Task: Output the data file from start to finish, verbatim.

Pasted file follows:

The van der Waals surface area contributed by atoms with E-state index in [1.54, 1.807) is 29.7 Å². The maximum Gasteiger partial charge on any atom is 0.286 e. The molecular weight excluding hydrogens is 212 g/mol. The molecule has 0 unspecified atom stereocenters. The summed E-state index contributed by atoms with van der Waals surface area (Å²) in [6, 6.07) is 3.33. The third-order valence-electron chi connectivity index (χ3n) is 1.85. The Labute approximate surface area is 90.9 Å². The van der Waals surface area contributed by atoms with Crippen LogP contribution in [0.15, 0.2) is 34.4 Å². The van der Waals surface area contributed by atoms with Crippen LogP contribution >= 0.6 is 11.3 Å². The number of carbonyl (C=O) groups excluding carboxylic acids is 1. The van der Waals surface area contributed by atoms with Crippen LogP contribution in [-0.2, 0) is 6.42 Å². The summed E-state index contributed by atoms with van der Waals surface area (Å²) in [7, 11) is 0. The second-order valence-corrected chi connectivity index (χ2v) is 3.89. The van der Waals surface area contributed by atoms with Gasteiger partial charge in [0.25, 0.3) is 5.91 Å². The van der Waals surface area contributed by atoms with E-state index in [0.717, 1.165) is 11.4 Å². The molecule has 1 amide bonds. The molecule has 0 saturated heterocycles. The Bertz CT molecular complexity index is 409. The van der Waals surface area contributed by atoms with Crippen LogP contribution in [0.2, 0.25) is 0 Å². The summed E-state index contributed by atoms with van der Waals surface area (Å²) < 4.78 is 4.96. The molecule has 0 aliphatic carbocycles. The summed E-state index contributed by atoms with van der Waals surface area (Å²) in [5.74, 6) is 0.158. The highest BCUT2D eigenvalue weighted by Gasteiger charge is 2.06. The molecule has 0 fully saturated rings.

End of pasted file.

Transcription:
The van der Waals surface area contributed by atoms with E-state index in [1.54, 1.807) is 29.7 Å². The maximum Gasteiger partial charge on any atom is 0.286 e. The molecular weight excluding hydrogens is 212 g/mol. The molecule has 0 unspecified atom stereocenters. The summed E-state index contributed by atoms with van der Waals surface area (Å²) in [6, 6.07) is 3.33. The third-order valence-electron chi connectivity index (χ3n) is 1.85. The Labute approximate surface area is 90.9 Å². The van der Waals surface area contributed by atoms with Crippen LogP contribution in [0.15, 0.2) is 34.4 Å². The van der Waals surface area contributed by atoms with Crippen LogP contribution >= 0.6 is 11.3 Å². The number of carbonyl (C=O) groups excluding carboxylic acids is 1. The van der Waals surface area contributed by atoms with Crippen LogP contribution in [-0.2, 0) is 6.42 Å². The summed E-state index contributed by atoms with van der Waals surface area (Å²) in [7, 11) is 0. The second-order valence-corrected chi connectivity index (χ2v) is 3.89. The van der Waals surface area contributed by atoms with Gasteiger partial charge in [0.25, 0.3) is 5.91 Å². The van der Waals surface area contributed by atoms with E-state index in [0.717, 1.165) is 11.4 Å². The molecule has 1 amide bonds. The molecule has 0 saturated heterocycles. The Bertz CT molecular complexity index is 409. The van der Waals surface area contributed by atoms with Crippen LogP contribution in [0.2, 0.25) is 0 Å². The summed E-state index contributed by atoms with van der Waals surface area (Å²) < 4.78 is 4.96. The molecule has 0 aliphatic carbocycles. The summed E-state index contributed by atoms with van der Waals surface area (Å²) in [5.74, 6) is 0.158. The highest BCUT2D eigenvalue weighted by Gasteiger charge is 2.06. The molecule has 0 fully saturated rings.